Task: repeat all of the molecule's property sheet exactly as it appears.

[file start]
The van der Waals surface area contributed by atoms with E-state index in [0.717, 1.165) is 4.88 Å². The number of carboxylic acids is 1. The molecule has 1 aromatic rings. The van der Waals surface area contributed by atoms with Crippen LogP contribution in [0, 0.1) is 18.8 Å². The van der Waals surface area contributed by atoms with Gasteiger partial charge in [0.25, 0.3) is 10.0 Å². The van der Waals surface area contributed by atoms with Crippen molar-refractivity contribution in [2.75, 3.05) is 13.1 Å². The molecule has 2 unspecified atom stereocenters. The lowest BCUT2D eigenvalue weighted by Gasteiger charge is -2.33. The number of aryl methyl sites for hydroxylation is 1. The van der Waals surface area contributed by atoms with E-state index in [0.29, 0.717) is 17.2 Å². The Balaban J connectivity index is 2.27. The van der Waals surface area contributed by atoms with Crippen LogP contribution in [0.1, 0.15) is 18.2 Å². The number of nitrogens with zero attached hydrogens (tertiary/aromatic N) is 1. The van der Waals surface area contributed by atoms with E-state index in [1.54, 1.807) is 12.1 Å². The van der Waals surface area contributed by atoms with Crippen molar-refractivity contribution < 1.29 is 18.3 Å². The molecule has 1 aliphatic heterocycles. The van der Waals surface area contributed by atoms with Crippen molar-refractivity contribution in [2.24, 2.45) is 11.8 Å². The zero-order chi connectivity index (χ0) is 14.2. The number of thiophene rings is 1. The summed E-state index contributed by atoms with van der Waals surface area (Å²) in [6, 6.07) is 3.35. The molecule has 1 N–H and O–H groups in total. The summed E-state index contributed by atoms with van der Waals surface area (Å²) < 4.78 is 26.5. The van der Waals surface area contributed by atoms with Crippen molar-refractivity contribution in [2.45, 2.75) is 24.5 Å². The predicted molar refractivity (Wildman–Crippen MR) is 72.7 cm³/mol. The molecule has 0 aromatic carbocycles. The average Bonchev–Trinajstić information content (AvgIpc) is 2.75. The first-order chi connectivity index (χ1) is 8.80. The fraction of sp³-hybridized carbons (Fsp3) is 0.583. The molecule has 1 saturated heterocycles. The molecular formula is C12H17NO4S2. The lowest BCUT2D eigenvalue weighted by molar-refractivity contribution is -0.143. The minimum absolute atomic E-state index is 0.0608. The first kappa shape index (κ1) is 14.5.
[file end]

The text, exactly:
The van der Waals surface area contributed by atoms with E-state index in [0.717, 1.165) is 4.88 Å². The number of carboxylic acids is 1. The molecule has 1 aromatic rings. The van der Waals surface area contributed by atoms with Crippen LogP contribution in [0, 0.1) is 18.8 Å². The van der Waals surface area contributed by atoms with Gasteiger partial charge in [0.25, 0.3) is 10.0 Å². The van der Waals surface area contributed by atoms with Crippen molar-refractivity contribution in [2.75, 3.05) is 13.1 Å². The molecule has 2 unspecified atom stereocenters. The lowest BCUT2D eigenvalue weighted by Gasteiger charge is -2.33. The number of aryl methyl sites for hydroxylation is 1. The van der Waals surface area contributed by atoms with E-state index in [0.29, 0.717) is 17.2 Å². The Balaban J connectivity index is 2.27. The van der Waals surface area contributed by atoms with Crippen LogP contribution in [0.1, 0.15) is 18.2 Å². The number of nitrogens with zero attached hydrogens (tertiary/aromatic N) is 1. The van der Waals surface area contributed by atoms with E-state index in [1.54, 1.807) is 12.1 Å². The van der Waals surface area contributed by atoms with Crippen molar-refractivity contribution < 1.29 is 18.3 Å². The molecule has 1 aliphatic heterocycles. The van der Waals surface area contributed by atoms with Crippen molar-refractivity contribution in [2.24, 2.45) is 11.8 Å². The zero-order chi connectivity index (χ0) is 14.2. The number of thiophene rings is 1. The summed E-state index contributed by atoms with van der Waals surface area (Å²) in [6, 6.07) is 3.35. The molecule has 1 N–H and O–H groups in total. The summed E-state index contributed by atoms with van der Waals surface area (Å²) < 4.78 is 26.5. The van der Waals surface area contributed by atoms with Crippen molar-refractivity contribution in [2.45, 2.75) is 24.5 Å². The predicted molar refractivity (Wildman–Crippen MR) is 72.7 cm³/mol. The molecule has 0 aromatic carbocycles. The average Bonchev–Trinajstić information content (AvgIpc) is 2.75. The first-order chi connectivity index (χ1) is 8.80. The fraction of sp³-hybridized carbons (Fsp3) is 0.583. The molecule has 1 saturated heterocycles. The molecular formula is C12H17NO4S2. The lowest BCUT2D eigenvalue weighted by molar-refractivity contribution is -0.143. The minimum absolute atomic E-state index is 0.0608. The first kappa shape index (κ1) is 14.5.